In FITT, the interventionist and parent work together to create or adapt a set of early learning activities to teach toddlers new skills and routines. These are highly visual activities that teach the toddler how to engage with toys (e.g. blocks, farm animals) and how to participate in play routines. The initial activities introduced during the table-based play routine typically have a very clear beginning and end, include a sensory component like preferred sounds or textures, are highly motivating, and build on the toddler’s strengths. Interventionists and parents informally assess the toddlers throughout FITT sessions to ensure activities target emerging skills and that activities are individualized to meet the toddler’s needs.
These may also include visual instructions such as a series of photos or objects that may be used to teach a multi-step play activity. Single photos may also be used to provide support for toddlers as they are learning functional and symbolic play routines (e.g. a farm animal completes an action, such as the pig jumps, the horse sleeps). Activities may be visually organized which can include stabilizing them on a tray, providing containers for extra parts and pieces, and reducing the number of parts and pieces.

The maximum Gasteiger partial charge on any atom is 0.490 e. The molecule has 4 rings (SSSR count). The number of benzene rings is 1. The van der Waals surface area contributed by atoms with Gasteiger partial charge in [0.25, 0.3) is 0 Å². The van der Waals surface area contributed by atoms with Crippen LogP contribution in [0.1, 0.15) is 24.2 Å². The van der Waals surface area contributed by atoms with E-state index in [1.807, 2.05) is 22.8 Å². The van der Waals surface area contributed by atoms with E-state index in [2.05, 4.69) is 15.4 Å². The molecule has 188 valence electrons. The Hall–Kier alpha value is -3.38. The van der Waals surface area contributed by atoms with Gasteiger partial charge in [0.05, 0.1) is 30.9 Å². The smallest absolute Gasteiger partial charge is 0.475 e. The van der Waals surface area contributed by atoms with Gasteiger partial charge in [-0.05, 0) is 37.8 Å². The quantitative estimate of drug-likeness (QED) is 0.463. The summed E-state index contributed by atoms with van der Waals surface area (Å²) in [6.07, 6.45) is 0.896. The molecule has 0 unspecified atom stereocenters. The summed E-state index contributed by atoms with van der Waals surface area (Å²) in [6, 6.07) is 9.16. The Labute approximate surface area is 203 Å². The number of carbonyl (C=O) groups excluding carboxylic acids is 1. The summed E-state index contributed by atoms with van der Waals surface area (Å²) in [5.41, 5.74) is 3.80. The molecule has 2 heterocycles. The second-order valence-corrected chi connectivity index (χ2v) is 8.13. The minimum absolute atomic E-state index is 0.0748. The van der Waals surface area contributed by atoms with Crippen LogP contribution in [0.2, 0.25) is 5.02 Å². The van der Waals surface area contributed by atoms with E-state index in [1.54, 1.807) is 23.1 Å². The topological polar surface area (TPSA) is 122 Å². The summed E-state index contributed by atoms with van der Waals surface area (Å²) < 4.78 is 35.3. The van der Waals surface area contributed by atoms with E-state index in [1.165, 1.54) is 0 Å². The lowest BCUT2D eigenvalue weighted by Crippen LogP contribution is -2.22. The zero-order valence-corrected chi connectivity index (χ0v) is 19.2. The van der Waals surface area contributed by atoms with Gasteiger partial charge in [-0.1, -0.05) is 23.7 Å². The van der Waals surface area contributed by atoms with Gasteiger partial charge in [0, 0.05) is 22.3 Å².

Additional visual cues, or reminders of what the toddler should be doing before, during or at the conclusion of an activity, have proven effective with young children with ASD and are part of the structured teaching strategies used in FITT. These include the use of visual countdowns which allow a toddler to “see” how much time remains in an activity, visuals for choice-making which allow toddlers to see a field of choices during activities, and visuals for expectations which help toddlers better understand rules and limits (e.g. stop signs at back door). During FITT sessions parents identify routines and skills they would like to target and then together with the FITT interventionist may develop a visually structured activity or cue to help facilitate learning.
This photo library provides examples of activities and visuals that FITT interventionists and parents created for their toddlers.